A coalition deal reached in Germany after two months of discussions is poised to have the Social Democratic Party's Olaf Scholz replace Chancellor Angela Merkel.
In September's federal election, the center-left Social Democrats won most seats, followed by the center-right alliance of Merkel's Christian Democratic Union and the Christian Social Union.
Failing to win a majority, the SDP had been negotiating coalition talks with the environmentalist Greens and pro-business Free Democratic Party, which took third and fourth place, respectively.
The representatives of the three parties jointly met reporters on Wednesday to announce they have reached a deal to form a coalition government.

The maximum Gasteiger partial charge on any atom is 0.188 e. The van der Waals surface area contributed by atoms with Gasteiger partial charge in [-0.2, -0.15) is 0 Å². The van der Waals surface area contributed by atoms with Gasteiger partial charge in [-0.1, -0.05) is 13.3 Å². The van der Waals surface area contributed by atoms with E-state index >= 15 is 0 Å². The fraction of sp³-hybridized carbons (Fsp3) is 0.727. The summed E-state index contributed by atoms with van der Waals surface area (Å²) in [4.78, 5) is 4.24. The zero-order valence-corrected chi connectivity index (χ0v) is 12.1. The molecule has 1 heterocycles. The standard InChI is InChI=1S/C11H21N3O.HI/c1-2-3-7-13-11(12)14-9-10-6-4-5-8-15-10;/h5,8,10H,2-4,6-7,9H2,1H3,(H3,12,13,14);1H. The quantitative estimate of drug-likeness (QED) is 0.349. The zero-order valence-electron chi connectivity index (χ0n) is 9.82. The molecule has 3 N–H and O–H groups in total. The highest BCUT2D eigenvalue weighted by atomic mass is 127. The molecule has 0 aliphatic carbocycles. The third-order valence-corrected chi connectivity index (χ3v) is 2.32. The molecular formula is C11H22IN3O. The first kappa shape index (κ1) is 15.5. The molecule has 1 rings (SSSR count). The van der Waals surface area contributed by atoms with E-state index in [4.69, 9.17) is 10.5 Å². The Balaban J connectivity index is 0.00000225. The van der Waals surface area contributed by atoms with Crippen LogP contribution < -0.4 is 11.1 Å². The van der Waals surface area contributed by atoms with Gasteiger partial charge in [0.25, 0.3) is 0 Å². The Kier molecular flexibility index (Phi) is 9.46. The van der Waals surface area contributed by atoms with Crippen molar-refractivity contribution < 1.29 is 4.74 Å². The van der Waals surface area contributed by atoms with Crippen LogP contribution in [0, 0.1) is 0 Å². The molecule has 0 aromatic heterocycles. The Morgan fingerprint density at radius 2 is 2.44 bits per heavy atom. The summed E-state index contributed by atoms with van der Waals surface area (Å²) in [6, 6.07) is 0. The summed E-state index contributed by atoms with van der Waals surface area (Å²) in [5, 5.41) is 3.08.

With the announcement, Scholz, who is currently finance minister, is expected to succeed Merkel to bring an end to her 16-year leadership.
The three parties have agreed to raise the minimum hourly wage to 12 euros. They seek to bring forward the deadline for ending the use of coal-fueled power from 2038 to 2030.
On the diplomatic front, the new government is to take up what it calls China's human rights abuses.
The coalition has been dubbed a "traffic light" owing to their party colors of red, green and yellow.
Scholz expressed hopes that the traffic light alliance will play a "groundbreaking role" for Germany, "providing the right orientation and ensuring that everyone moves forward safely and smoothly."